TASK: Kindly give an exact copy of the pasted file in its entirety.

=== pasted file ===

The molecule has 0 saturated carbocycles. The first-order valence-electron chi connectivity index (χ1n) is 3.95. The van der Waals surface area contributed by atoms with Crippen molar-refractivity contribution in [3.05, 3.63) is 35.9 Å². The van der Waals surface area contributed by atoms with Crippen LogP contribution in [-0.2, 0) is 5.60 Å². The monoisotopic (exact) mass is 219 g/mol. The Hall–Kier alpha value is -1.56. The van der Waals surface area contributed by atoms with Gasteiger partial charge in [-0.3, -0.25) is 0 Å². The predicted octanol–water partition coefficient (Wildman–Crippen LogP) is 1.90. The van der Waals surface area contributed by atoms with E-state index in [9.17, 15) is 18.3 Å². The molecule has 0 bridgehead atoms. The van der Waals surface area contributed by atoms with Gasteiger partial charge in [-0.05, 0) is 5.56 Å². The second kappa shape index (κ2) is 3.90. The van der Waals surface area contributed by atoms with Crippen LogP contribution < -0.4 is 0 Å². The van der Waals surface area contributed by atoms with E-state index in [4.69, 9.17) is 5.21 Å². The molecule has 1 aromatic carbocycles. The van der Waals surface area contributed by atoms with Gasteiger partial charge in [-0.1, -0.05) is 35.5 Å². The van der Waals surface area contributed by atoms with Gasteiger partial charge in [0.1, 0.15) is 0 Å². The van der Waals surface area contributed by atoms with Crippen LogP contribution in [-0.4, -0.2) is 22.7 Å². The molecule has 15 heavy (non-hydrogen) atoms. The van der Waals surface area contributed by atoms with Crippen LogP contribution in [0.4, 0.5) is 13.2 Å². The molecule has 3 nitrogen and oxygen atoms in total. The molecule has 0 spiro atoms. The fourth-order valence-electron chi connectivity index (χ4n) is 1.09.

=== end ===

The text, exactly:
The molecule has 0 saturated carbocycles. The first-order valence-electron chi connectivity index (χ1n) is 3.95. The van der Waals surface area contributed by atoms with Crippen molar-refractivity contribution in [3.05, 3.63) is 35.9 Å². The van der Waals surface area contributed by atoms with Crippen LogP contribution in [-0.2, 0) is 5.60 Å². The monoisotopic (exact) mass is 219 g/mol. The Hall–Kier alpha value is -1.56. The van der Waals surface area contributed by atoms with Gasteiger partial charge in [-0.3, -0.25) is 0 Å². The predicted octanol–water partition coefficient (Wildman–Crippen LogP) is 1.90. The van der Waals surface area contributed by atoms with E-state index in [9.17, 15) is 18.3 Å². The molecule has 0 bridgehead atoms. The van der Waals surface area contributed by atoms with Gasteiger partial charge in [-0.05, 0) is 5.56 Å². The second kappa shape index (κ2) is 3.90. The van der Waals surface area contributed by atoms with Crippen LogP contribution < -0.4 is 0 Å². The van der Waals surface area contributed by atoms with E-state index in [4.69, 9.17) is 5.21 Å². The molecule has 1 aromatic carbocycles. The van der Waals surface area contributed by atoms with Gasteiger partial charge in [-0.1, -0.05) is 35.5 Å². The van der Waals surface area contributed by atoms with Gasteiger partial charge in [0.1, 0.15) is 0 Å². The van der Waals surface area contributed by atoms with Crippen LogP contribution in [-0.4, -0.2) is 22.7 Å². The molecule has 15 heavy (non-hydrogen) atoms. The van der Waals surface area contributed by atoms with Crippen LogP contribution in [0.4, 0.5) is 13.2 Å². The molecule has 3 nitrogen and oxygen atoms in total. The molecule has 0 spiro atoms. The fourth-order valence-electron chi connectivity index (χ4n) is 1.09.